Meditation has limited role in making you a better person, says study
For decades many people have claimed meditation can change how we behave towards others and make us more compassionate.
But now new research has suggested meditation's role in making individuals better people is limited.
The study by scientists at Coventry University in the UK, Massey University in New Zealand, and Radboud University in the Netherlands, reviewed more than 20 studies that investigated the effect of various types of meditation, such as mindfulness and loving-kindness, on pro-social feelings and behaviours.
Initial analysis indicated that meditation did have an overall positive impact.
The researchers said meditation made people feel moderately more compassionate or empathic, compared to if they had done no other new emotionally-engaging activity.
However further analysis revealed that it played no significant role in reducing aggression or prejudice or improving how socially-connected someone was.
The most unexpected result of this study, though, was that the more positive results found for compassion had important methodological flaws—compassion levels in some studies only increased if the meditation teacher was also an author of the published report.
Overall, these results suggest that the moderate improvements reported by psychologists in previous studies may be the result of methodological weaknesses and biases, said the researchers.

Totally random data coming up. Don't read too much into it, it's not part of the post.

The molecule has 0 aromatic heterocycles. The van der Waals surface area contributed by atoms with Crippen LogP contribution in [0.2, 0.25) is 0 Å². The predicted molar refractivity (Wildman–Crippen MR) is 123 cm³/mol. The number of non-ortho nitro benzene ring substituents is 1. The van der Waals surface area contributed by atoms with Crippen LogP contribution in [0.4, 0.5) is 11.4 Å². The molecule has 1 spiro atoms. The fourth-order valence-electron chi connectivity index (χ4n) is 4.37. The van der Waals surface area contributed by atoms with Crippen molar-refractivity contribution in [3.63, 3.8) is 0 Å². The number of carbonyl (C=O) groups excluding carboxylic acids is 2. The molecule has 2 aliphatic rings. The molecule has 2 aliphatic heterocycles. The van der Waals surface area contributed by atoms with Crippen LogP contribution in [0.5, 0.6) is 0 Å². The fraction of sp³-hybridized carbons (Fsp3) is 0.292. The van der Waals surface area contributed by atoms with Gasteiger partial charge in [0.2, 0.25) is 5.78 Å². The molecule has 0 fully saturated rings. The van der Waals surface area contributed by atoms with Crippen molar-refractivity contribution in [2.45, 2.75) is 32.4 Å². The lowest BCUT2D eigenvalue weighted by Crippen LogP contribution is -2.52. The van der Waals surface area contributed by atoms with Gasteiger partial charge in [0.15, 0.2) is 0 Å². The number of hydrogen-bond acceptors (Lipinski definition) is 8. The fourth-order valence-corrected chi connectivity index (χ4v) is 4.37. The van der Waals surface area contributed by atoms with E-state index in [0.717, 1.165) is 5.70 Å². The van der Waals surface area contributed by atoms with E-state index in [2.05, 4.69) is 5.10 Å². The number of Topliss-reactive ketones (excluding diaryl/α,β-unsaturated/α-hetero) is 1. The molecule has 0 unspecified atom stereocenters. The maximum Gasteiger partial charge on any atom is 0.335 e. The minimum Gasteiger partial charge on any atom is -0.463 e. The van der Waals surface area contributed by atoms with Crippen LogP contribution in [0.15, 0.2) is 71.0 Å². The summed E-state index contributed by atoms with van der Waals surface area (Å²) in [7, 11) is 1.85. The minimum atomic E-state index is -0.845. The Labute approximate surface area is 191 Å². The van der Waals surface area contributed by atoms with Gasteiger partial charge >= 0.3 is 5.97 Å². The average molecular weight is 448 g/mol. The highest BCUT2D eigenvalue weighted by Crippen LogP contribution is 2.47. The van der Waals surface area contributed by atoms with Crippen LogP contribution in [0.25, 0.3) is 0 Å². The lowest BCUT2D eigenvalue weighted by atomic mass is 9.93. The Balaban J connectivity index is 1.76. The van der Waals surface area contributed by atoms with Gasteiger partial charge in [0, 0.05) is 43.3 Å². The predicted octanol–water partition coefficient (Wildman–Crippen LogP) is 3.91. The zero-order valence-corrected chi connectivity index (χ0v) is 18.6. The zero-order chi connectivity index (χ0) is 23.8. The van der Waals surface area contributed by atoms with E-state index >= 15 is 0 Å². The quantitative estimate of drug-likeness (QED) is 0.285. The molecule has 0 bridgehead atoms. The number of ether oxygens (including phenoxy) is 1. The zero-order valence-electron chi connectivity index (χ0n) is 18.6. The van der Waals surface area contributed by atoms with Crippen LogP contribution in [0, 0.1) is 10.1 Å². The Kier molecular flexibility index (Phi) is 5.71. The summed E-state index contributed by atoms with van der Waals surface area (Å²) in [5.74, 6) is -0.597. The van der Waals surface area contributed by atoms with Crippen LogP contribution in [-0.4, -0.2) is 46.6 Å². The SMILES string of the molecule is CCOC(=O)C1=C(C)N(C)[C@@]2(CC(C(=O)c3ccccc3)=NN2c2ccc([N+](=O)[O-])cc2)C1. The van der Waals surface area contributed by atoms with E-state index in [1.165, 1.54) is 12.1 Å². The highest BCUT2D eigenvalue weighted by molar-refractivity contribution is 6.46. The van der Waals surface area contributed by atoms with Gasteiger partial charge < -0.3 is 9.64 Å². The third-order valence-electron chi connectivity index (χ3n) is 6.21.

Their research—published today in Scientific Reports—only included randomised controlled studies, where meditators were compared to other individuals that did not meditate.
All these studies used secular meditation techniques derived from Buddhism, such as mindfulness and loving-kindness meditation, but not other related activities, like yoga or Tai-Chi.
Dr. Miguel Farias, from Coventry University's Centre for Advances in Behavioural Science, said:
"The popularisation of meditation techniques, like mindfulness, despite being taught without religious beliefs, still seem to offer the hope of a better self and a better world to many. We wanted to investigate how powerful these techniques were in affecting one's feelings and behaviours towards others.
"Despite the high hopes of practitioners and past studies, our research found that methodological shortcomings greatly influenced the results we found. Most of the initial positive results disappeared when the meditation groups were compared to other groups that engaged in tasks unrelated to meditation. We also found that the beneficial effect of meditation on compassion disappeared if the meditation teacher was an author in the studies. This reveals that the researchers might have unintentionally biased their results.
"None of this, of course, invalidates Buddhism or other religions' claims about the moral value and eventually life changing potential of its beliefs and practices. But our research findings are a far cry from many popular claims made by meditators and some psychologists.
"To understand the true impact of meditation on people's feelings and behaviour further we first need to address the methodological weaknesses we uncovered—starting with the high expectations researchers might have about the power of meditation."